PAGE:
Welcome to this week’s Heuristic Security Internet Weather Report. In this week’s report, a massive increase in attacks originating from the Seychelles, with that origin now being the top of my attackers list. In addition, more news about why Telnet may be such a popular attack target.

Weekly Attack Analysis

The first table, Weekly Attacks and Attackers, summarizes the number of attacks from the top 10 countries originating these attacks, and the number of unique attacking IPs per country. In this week’s summary, a sharp rise in attacks, up 63% compared to last week. In large part this is driven by a massive increase in attacks originating from the Seychelles, a 473% increase compared to last week. Do you even know where the Seychelles are? Here’s a map:

Based on this, renting servers for the dark web must be the main export of the country. In other news, a 20% rise in attacks from the US, and the usual traffic from Russia and China. The number of attacking countries was down slightly at 123 compared to 125 last week.

The second table, Weekly Attack Targets, summarizes and sorts the attacks by most frequently targeted port and protocol. The top 3 targets were stable last week with Telnet (port 23) still on the top by far, TCP port 55555 at #2, SSH (port 22) at #3. TCP port 8080 returned to #4 and this week RDP (port 3389) returned to #5.

An interesting analysis on why Telnet is such a popular target is the extent to which IoT devices are exposing Telnet. A recently announced vulnerability in Telestar Digital GmbH Internet of Things (IoT) radio devices would permit attackers to remotely hijack systems, which are estimated to number over a million.

Finally, the third chart, Weekly Attacker Trend Report, is a trend chart on changes in attack frequency for the top 5 attacking countries over time. Last week’s sharp rise in attacks continued, with attacks from the Seychelles topping the list.

Recommendations

So what does this all mean? One, that attacks are pervasive, constant and diverse in origin and target. If you expose it, expect it to be attacked. And if whatever you expose has any vulnerabilities (and what doesn’t these days), expect that they will be exploited as an entree into your network to steal information, steal resources (cryptojacking), extort money (ransomware) or perhaps all of the above.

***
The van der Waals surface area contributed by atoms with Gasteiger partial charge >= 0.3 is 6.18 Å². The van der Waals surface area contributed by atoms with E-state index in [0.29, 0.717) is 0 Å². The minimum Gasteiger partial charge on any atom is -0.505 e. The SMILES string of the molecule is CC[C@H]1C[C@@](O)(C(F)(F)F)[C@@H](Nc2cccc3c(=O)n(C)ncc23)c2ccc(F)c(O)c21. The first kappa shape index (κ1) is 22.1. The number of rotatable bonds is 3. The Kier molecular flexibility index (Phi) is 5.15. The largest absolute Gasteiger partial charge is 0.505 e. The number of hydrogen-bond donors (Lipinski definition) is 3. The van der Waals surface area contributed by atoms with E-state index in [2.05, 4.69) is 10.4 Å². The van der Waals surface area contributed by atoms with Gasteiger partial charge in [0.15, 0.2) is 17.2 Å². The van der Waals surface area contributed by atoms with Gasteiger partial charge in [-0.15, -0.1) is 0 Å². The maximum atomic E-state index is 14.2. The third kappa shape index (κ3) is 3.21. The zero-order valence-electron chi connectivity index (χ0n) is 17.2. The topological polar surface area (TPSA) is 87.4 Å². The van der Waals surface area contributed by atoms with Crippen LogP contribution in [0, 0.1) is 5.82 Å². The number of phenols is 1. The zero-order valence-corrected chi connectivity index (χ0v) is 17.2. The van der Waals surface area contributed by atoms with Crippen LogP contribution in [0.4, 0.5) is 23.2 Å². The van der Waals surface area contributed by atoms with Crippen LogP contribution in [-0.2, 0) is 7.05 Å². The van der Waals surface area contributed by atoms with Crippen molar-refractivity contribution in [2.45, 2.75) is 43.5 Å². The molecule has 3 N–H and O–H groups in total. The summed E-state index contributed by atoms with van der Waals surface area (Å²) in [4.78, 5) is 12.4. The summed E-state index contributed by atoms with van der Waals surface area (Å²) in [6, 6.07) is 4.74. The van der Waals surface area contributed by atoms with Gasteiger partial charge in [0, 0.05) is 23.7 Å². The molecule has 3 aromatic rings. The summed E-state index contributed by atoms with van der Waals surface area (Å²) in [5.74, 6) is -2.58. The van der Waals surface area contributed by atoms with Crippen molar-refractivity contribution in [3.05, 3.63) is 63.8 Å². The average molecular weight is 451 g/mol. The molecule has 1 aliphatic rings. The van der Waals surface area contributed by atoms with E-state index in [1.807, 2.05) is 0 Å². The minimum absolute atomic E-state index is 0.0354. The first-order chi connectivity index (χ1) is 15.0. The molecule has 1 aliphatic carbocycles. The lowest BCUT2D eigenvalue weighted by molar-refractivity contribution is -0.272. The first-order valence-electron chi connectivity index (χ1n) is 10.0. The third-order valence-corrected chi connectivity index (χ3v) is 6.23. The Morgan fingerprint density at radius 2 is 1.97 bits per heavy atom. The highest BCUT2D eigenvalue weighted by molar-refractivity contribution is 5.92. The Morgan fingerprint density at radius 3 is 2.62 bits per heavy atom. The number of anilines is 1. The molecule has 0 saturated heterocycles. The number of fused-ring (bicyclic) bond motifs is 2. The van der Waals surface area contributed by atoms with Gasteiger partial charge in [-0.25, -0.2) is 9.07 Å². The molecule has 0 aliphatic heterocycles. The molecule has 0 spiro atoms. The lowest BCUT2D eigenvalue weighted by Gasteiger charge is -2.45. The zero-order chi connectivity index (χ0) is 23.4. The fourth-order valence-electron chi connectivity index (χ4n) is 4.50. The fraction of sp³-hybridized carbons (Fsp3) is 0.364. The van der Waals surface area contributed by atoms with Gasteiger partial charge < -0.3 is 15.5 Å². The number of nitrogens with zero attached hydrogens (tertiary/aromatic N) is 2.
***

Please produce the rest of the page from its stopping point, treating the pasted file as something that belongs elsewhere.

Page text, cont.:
So what should you do? My recommendations are:

  1. Scan your public IPs to see what ports you may have exposed. Two free tools you can use are the Shields Up! scanner from Gibson Research, as well as the informative Shodan tool. Of course, don’t scan an IP address you do not own.
  2. If you discover open ports, unless you have a legitimate business reason for them to be there (for example 443 for your website), close them in your firewall after confirming what internal system they are forwarding to! If you are scanning your consumer IP, it may be that your router is configured to allow UPnP, which means that your IoT devices (your baby cams, alarm systems, internet-connected toaster, etc.), may be reconfiguring your firewall to open ports for themselves (convenient for them, dangerous for you). Disable UPnP in your router unless you like to live dangerously!
  3. Also, if you have the acumen and a commercial firewall, implement egress filtering in your firewall, in addition to ingress filtering. The SANS Institute Information Security Reading Room has a great paper on Egress Filtering. I highly recommend reading it and implementing it’s recommendations on your firewall – assuming you have the skills and technology to do so. Most consumer routers will not have this functionality.
  4. Finally, make sure your systems are patched! Behind every open port exposed on your firewall is likely to be a service that is unpatched and vulnerable to an exploit of one kind or another. The constant stream of alerts for vulnerabilities and patches just goes to show how vital it is to keep your systems up to date.
  5. If you would like to do further research on IPs that are shown in this report (or from your own network’s firewalls), two resources I recommend are the Wikipedia List of TCP and UDP port numbers and the Internet Storm Center as good starting points.

About this Report

This report does not attempt to discuss the state of attacks and attackers across the entire internet, rather it discusses what I see on my company’s firewalls from my vantage in Colorado and discusses what I believe are general trends and recommended preventative measures based on this information.

Since so many of the attacks today are driven by automated bots scanning the internet for open ports (what I call an attack), I think that the trends I observe locally can be broadly extrapolated to consumer and small business networks across the US. However, as always, the best indication of what is impacting your company’s systems are the results you get by monitoring your own networks. To the extent that you see significantly different results for your network, that may be indicative of a targeted attack on your business (or perhaps on mine?).

About Me

I am an expert in addressing the information security and privacy challenges of complex and fast-paced organizations as both a CISO and adviser to management and the board, in roles ranging from security architect, to risk management, to virtual or permanent CISO. Contact me to discuss how I can help you and your organization achieve your security, risk and privacy objectives.

Please feel free to share or distribute this report. If you have questions on its contents, please feel free to contact me to discuss. And, if you would like to subscribe to have these weekly updates emailed directly to you each Monday, you can do so by signing up on the heuristicsecurity.com website.